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Senate Minority Leader Mitch McConnell (R-Ky.) defended Justice Clarence Thomas, criticizing “clumsy bullying from the political branches” over Thomas’s handling of cases related to the 2020 presidential election, dismissing calls for Thomas to recuse himself.

“This clumsy bullying from the political branches is really beyond the pale. Justice Thomas is an exemplary jurist who has modeled fidelity to the rule of law for more than 30 years and counting,” McConnell said in his remarks.

McConnell also referred to Thomas as a “great American” and further hit back at Thomas’s critics.

“It has no basis in Justice Thomas’s decades of impeccable service on the court. The justice and the entire court should feel free to completely ignore all this,” McConnell said, referring to these efforts as an “inappropriate pressure campaign.”

McConnell’s remarks came as Thomas continues to participate in oral arguments despite the controversy surrounding his wife’s involvement on January 6 angered his critics.

Thomas now faces mounting ethics concerns amid reports that his wife Virginia Thomas, who goes by Ginni, was involved in the plot to overturn the 2020 presidential election, playing a key role in pressuring the White House to back former President Donald Trump’s lies that the election had been stolen from him.

The House Select Committee tasked with investigating the January 6 insurrection has in its possession 29 text messages between former Trump White House chief of staff Mark Meadows and Ginni Thomas that show Thomas urging Meadows to continue the effort the overturn the election results.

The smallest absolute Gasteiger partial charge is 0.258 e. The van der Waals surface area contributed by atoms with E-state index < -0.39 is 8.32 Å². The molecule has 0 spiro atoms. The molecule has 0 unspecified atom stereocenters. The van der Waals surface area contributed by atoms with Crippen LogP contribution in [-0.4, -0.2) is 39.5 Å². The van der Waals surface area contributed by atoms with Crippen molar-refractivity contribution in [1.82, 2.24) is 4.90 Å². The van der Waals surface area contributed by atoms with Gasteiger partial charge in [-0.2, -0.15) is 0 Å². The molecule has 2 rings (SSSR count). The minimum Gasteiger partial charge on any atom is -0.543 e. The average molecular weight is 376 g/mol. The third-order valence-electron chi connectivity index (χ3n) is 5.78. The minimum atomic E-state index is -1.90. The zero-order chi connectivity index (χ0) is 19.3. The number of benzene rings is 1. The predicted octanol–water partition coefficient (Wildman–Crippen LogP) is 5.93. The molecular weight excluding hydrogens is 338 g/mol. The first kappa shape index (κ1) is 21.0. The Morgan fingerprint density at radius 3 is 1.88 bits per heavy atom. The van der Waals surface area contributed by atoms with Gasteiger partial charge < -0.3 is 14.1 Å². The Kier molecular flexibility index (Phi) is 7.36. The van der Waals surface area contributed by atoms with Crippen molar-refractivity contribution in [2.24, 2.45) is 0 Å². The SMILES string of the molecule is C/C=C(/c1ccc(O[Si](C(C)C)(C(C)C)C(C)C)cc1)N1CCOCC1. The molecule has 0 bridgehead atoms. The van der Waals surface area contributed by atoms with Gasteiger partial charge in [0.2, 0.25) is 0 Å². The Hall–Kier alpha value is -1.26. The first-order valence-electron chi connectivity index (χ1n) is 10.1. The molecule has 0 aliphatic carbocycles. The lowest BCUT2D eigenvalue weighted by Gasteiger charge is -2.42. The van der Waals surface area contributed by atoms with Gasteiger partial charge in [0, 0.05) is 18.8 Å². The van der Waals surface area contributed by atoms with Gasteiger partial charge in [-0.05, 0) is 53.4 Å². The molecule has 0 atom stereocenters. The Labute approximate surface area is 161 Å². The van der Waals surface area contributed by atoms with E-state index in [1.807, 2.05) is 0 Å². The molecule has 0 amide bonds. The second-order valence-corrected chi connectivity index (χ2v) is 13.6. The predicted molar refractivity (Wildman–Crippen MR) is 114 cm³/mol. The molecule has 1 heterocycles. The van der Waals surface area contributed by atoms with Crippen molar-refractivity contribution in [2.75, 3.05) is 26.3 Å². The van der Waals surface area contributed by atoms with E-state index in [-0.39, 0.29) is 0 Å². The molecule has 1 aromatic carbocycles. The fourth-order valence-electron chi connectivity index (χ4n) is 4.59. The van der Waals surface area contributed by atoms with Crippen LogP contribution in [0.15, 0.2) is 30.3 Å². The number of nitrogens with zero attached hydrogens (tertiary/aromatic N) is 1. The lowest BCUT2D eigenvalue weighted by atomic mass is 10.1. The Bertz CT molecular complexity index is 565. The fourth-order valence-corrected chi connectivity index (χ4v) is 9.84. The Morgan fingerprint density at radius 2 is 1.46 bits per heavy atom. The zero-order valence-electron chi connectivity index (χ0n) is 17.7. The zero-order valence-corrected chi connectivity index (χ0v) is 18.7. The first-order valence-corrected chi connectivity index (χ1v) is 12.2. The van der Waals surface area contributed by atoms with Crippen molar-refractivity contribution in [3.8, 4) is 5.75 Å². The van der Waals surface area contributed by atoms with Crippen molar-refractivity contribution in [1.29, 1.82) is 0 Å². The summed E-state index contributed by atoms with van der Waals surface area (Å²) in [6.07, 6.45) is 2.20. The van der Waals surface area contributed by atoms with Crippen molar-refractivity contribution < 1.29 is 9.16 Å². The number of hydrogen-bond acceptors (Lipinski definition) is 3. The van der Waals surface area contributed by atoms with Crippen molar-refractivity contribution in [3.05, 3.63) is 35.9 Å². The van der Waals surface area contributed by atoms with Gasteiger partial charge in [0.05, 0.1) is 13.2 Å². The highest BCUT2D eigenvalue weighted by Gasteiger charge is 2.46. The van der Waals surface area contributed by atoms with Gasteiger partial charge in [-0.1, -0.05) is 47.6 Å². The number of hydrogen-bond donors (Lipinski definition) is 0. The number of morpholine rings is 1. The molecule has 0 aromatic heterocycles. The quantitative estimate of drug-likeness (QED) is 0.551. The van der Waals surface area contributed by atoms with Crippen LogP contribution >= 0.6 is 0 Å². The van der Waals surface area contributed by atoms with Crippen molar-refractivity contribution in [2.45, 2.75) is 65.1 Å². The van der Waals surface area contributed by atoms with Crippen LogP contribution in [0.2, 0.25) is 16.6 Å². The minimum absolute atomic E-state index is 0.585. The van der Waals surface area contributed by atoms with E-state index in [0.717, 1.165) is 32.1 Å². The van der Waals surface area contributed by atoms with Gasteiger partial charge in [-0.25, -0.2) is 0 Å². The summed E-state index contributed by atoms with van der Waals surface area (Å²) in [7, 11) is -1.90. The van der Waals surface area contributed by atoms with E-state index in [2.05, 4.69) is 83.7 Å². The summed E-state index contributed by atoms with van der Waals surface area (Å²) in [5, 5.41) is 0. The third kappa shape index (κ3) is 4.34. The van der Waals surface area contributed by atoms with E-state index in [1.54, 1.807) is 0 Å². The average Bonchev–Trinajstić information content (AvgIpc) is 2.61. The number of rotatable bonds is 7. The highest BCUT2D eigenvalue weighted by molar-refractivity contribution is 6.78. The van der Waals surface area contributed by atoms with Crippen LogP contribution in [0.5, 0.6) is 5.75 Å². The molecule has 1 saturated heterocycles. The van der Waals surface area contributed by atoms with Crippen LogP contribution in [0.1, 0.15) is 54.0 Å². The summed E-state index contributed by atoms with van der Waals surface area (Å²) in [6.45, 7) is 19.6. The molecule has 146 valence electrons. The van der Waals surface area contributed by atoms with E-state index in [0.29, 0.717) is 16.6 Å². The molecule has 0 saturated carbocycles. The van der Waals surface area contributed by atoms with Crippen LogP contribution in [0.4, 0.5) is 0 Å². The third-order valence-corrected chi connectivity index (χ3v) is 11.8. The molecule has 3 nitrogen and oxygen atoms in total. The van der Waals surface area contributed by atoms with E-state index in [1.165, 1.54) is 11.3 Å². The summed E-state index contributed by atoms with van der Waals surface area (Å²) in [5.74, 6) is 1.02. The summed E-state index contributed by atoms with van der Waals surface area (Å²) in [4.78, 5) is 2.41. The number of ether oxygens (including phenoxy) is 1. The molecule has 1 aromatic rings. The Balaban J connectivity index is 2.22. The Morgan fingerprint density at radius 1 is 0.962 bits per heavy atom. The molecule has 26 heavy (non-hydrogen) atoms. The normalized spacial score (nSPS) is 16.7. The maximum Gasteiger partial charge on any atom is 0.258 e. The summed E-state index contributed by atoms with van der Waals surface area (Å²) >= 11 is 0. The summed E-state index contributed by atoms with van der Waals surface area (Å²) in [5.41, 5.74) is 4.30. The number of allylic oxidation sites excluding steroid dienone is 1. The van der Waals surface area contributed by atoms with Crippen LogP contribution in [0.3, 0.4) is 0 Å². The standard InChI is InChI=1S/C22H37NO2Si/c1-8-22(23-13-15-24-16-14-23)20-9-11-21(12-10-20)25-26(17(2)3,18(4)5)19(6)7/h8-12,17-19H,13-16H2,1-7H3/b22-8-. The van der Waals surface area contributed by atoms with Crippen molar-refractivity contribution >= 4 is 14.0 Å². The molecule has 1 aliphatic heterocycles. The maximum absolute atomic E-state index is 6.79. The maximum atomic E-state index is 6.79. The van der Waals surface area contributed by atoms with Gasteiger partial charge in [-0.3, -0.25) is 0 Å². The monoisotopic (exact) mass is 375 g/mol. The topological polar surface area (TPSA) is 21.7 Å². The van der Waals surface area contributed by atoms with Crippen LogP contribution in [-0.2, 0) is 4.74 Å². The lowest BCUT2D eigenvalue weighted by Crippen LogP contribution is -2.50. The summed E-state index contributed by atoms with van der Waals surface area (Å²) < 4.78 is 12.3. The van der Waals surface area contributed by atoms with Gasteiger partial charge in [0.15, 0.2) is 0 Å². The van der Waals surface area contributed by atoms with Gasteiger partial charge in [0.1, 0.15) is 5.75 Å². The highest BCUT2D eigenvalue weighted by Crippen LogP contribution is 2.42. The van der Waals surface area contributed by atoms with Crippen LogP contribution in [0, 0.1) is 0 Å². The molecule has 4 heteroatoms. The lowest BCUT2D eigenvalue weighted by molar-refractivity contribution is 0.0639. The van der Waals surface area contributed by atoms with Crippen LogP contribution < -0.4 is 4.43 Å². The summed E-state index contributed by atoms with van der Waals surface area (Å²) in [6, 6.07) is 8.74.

The committee obtained the messages because Meadows turned over thousands of text messages before he stopped cooperating with the committee.  Ginni Thomas has previously claimed that she attended the “Stop the Steal” rally ahead of the attack on the United States Capitol but that she did not play a role in plotting the attack itself.

Amid the controversy, experts are calling on Thomas to recuse himself, saying his wife’s political activities constitutes what The Hill referred to as “an ethically troubling overlap with her husband’s judicial position.”

“The subpoena of documents when his wife’s own texts are among the pile of documents responsive to the subpoena — that’s a slam dunk,” says Richard Painter, who served as ethics counsel for the George W. Bush White House. “He had to recuse. He didn’t. I’d want to know why.”

NYU law professor Stephen Gillers concurred.

“It was his obligation as a justice under the recusal statute to ensure that nothing she had been doing warranted his recusal,” he told NPR, adding that Thomas “could not maintain a kind of false ignorance, closing his eyes and ears.”

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